September 27 – In recording his first-ever Major League win, a 2–1 decision over the Detroit Tigers at the SkyDome, Roy Halladay of the Toronto Blue Jays, a week removed from his Major League debut, has what would have been the second no-hitter in Blue Jay history broken up by a Bobby Higginson home run with two out in the ninth, the only hit he will allow. The no-hitter also would have been the third to be pitched on the final day of a regular season, joining the combination of Vida Blue, Glenn Abbott, Paul Lindblad and Rollie Fingers in 1975 and Mike Witt's perfect game in 1984. The home run ball is caught, ironically, by Dave Stieb, himself a three-time victim of a no-hitter being broken up with two out in the ninth (his last two starts of the 1988 season and a perfect game bid in 1989) before finally pitching the Blue Jays' only no-hitter to date, in 1990.
September 28 – In a one-game playoff, the Chicago Cubs defeat the San Francisco Giants 5–3 to secure the final playoff spot in the National League. For the third game in a row, the Cubs' Sammy Sosa gets two hits, but no home runs, leaving him at 66 home runs for the season, four fewer than Mark McGwire, who pulled ahead of Sosa with five home runs in his final three games.
Tom Glavine of the Atlanta Braves wins his second National League Cy Young Award in an extremely close vote over two San Diego Padres pitchers: Trevor Hoffman and Kevin Brown. Glavine, who receives 11 first-place votes to Hoffman's 13 (Brown receives the remaining 8), becomes the first National League pitcher since the league instituted its four-vote system in 1970 to win the award despite receiving fewer first-place votes than another player. Glavine tallied 99 points (Hoffman – 88, Brown – 76), with 5 points being awarded for each first place vote, 3 for each second-place vote, 2 for third, and 1 for fourth. Another oddity is the fact that Hoffman, Brown, and Rod Beck (who did not receive a single point in the Cy Young Award voting) finished higher than Glavine in the MVP voting, despite Glavine's Braves finishing with the best record in the National League.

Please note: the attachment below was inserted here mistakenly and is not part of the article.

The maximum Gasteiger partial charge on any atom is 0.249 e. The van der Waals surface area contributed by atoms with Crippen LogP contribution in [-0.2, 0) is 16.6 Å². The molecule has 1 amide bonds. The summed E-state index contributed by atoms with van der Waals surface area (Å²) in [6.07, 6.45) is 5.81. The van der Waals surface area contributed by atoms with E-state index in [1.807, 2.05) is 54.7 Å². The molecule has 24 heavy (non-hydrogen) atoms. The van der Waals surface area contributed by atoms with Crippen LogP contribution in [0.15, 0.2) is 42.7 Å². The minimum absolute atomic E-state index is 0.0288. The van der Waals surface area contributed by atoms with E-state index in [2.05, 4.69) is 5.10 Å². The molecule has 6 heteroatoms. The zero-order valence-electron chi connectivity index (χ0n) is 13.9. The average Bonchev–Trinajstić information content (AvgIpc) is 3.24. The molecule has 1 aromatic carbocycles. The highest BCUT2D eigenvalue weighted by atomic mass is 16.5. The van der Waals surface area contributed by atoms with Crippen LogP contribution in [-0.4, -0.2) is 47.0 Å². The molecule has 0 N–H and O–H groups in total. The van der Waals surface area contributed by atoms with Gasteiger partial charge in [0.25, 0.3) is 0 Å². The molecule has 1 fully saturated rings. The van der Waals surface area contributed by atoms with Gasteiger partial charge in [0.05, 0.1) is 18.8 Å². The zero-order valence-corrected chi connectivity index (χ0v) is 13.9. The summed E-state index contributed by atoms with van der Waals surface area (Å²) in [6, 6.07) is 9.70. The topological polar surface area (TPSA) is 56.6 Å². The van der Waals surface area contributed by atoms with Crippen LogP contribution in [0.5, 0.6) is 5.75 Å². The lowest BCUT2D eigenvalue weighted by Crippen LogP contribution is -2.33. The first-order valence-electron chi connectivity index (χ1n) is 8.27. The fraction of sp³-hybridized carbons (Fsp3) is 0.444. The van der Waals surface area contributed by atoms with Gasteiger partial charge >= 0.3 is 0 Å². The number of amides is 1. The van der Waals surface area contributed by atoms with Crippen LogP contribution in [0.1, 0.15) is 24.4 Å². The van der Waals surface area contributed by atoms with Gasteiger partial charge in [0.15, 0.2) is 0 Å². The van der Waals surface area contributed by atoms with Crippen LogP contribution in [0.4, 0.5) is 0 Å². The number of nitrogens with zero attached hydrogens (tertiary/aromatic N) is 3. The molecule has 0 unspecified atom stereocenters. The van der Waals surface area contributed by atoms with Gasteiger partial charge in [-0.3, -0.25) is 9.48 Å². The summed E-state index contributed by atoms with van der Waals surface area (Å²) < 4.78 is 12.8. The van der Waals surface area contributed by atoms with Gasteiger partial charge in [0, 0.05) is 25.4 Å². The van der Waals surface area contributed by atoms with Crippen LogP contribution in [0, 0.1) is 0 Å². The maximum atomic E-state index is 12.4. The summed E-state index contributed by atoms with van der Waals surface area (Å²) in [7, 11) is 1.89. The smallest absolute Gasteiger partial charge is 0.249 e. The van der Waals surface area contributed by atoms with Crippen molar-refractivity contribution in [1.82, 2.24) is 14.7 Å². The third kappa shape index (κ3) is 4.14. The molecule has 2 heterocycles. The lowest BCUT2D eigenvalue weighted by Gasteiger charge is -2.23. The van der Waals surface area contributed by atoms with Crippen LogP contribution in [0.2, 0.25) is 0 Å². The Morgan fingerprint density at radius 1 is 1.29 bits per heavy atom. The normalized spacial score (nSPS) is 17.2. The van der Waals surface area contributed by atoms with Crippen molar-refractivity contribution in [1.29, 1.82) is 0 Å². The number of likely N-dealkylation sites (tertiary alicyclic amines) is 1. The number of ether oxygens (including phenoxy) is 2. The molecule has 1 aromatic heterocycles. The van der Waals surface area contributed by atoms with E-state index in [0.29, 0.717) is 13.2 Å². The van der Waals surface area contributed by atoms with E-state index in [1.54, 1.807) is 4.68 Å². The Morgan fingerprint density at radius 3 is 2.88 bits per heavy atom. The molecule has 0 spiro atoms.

^With an odd number of teams (15), only seven games would be able to be scheduled in each league on any given day during the intra-league portion of the regular season. Thus, one team in each league would have had to be idle on any given day. This would have made it difficult for scheduling, in terms of travel days and the need to end the regular season before October. SeeMajor League Baseball#League organization. If each league had wished to remain at fifteen teams, the schedule would have had to include one inter-league game during each day of intra-league play. Instead, with each league now having an even number of teams, interleague games occur only in certain parts of the regular season.